Divorce can sometimes get ugly since it can dredge up painful emotional experiences for the participants. For this reason, many people, including those in Minnesota, may try to settle a divorce as quickly as possible in order to get it over with. But this method can lead to costly mistakes that can seriously affect that person later on. One area where this can be especially true is the real estate portion of property division. Here are two common mistakes that people make with regard to real estate while divorcing.
A very common mistake made during a divorce is for one partner to believe that they are no longer responsible for a property's mortgage because their ex was awarded the property. Just because the former spouse has control of the property doesn't mean that he or she will automatically take the other spouse's name off the mortgage. Even worse, the court that granted the divorce cannot make the spouse take the ex spouse's name off the mortgage. This means that if the spouse who owns the property fails to make the mortgage payments, the bank that owns the mortgage may try to make the other spouse pay.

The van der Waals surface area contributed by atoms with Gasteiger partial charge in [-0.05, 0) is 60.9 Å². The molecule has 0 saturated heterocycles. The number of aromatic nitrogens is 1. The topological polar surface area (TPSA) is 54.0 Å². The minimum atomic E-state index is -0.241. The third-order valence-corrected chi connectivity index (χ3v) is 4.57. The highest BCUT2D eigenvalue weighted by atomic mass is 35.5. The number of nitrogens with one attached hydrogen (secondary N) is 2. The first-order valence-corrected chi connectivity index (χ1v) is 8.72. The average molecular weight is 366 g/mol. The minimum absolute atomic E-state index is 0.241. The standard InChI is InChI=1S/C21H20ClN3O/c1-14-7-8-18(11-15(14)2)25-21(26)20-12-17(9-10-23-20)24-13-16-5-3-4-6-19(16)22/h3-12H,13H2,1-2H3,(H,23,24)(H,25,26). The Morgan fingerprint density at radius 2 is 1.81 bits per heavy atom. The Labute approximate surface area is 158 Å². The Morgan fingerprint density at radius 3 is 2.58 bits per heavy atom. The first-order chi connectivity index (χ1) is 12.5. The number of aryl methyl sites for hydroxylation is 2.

Another real estate mistake is failing to include any real estate properties on the divorce Summons and Petition document. The Summons and Petition is a basic divorce document that one spouse and his or her attorney fills out and gives or serves to the other at the beginning of the process. Failing to include any real estate in the Summons and Petition may mean that a divorce cannot be finalized or that the property may not be able to be sold. It could even mean that one spouse can get more of a share of that property than the other. Any property omission on a Summons and Petition document has to be corrected and submitted to the court.
There are a myriad of issues that must be ironed out during a divorce in order to make sure that the process is equitable to both parties including spousal support, child support and property division. Any Minnesota resident who is going through a divorce may want to speak with a divorce attorney in order to fully understand these potentially complex topics.
Source: mncourts.gov, "Top mistakes with real estate in divorce", Accessed Aug. 24, 2015